The two years of coursework lead to the development of an independent research project.  This is not simply an addendum to the coursework, a final box to check or hurdle to clear, but rather is the centerpiece and high point of the D.Min. experience, the time when students work most closely with faculty to produce a unique and important piece of written work.  This distinctive emphasis on the thesis arises from the program’s context with a major research university. The thesis takes one to two years to complete. Students develop innovative research agendas in close consultation with a faculty supervisor, agendas that engage them in disciplined theological reflection while remaining in their ministry contexts. The goal is the production of a substantial—and ideally, publishable—piece of writing that makes a significant contribution to the Church.  Students are encouraged to consider where their passions and abilities align, where they would like to develop expertise, and where they think they might make a strategic and lasting contribution.

The range of potential thesis topics is nearly limitless, but the goal is focused:  write something of value to the Church and its ministries. Descriptions of several recent thesis topics can be found here.

Value

The Duke Divinity D.Min. is an outstanding value. 

  • Tuition is required for only 2 years. (The third year includes only a continuation fee of approximately $650.)
  • 25% automatic tuition scholarship is provided for all admitted D.Min. students. (At present, that means a reduction of over $5,500 from the published tuition rate.)
  • A high level of engagement with faculty.  Professors teach in the D.Min. as part of their normal work load, not as an add-on responsibility, and they interact with students for a period of months, not simply during the on-campus intensive. Moreover, students have a faculty supervisor throughout the writing of the thesis, not just a faculty reader assigned to review the completed text.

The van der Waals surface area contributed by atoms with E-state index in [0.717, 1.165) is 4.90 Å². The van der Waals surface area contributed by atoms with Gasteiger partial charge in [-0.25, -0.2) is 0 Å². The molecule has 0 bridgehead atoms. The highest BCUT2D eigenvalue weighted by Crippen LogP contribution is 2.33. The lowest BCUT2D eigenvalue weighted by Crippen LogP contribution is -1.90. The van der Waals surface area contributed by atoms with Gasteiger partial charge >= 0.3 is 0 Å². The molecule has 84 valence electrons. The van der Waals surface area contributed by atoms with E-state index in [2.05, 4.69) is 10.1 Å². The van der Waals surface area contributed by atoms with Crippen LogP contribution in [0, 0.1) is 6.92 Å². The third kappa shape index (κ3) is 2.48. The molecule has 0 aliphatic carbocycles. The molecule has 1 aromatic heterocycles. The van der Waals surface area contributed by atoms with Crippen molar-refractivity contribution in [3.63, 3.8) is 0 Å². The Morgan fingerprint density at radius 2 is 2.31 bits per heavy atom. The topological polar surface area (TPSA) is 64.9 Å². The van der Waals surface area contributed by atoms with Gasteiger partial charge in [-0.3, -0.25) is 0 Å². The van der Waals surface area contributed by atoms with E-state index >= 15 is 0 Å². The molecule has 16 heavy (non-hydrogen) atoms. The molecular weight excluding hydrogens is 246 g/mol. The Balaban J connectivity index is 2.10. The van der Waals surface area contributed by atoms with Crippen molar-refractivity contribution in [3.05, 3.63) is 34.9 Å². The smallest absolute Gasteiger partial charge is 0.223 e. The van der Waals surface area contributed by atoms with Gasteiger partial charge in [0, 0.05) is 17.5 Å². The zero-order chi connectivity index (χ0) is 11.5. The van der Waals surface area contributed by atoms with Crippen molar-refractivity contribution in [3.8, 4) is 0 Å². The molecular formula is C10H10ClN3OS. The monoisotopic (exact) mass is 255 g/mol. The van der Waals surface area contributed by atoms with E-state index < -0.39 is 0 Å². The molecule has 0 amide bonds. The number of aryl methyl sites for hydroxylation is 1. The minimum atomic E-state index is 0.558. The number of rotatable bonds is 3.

Admission requirements

  • At least five years in full-time ministry
  • Minimum GPA of 3.3 in a Master of Divinity (M.Div.), Master of Theological Studies (M.T.S.), or comparable master’s degrees from an ATS-accredited school prior to the intended date of enrollment

Application requirements

Deadline

  • D.Min. application deadline is March 15, 2015. Apply now.
    • Online applications must be submitted by midnight E.S.T. on the final stated deadline date. All applications and supporting documents must be received in the admissions office by 5:00 p.m. on the stated deadline date. If the application deadline date falls on a weekend, all applications and supporting must be received in the admissions office by 5:00 p.m. on the Friday preceding the deadline date.

At the Intersection of Theory and Practice

 “Pastors work at the intersection of abstract theory and concrete realities. The D. Min. enabled me to integrate strong theological reflection with my own discipleship and pastoral practices. At Duke, D.Min. students will engage in sound scholarship and spiritual formation within a community of mutual support and accountability.”

—Bishop (Ret.) Kenneth L. Carder, Ruth W. and A. Morris Williams Jr. Professor of the Practice of Christian Ministry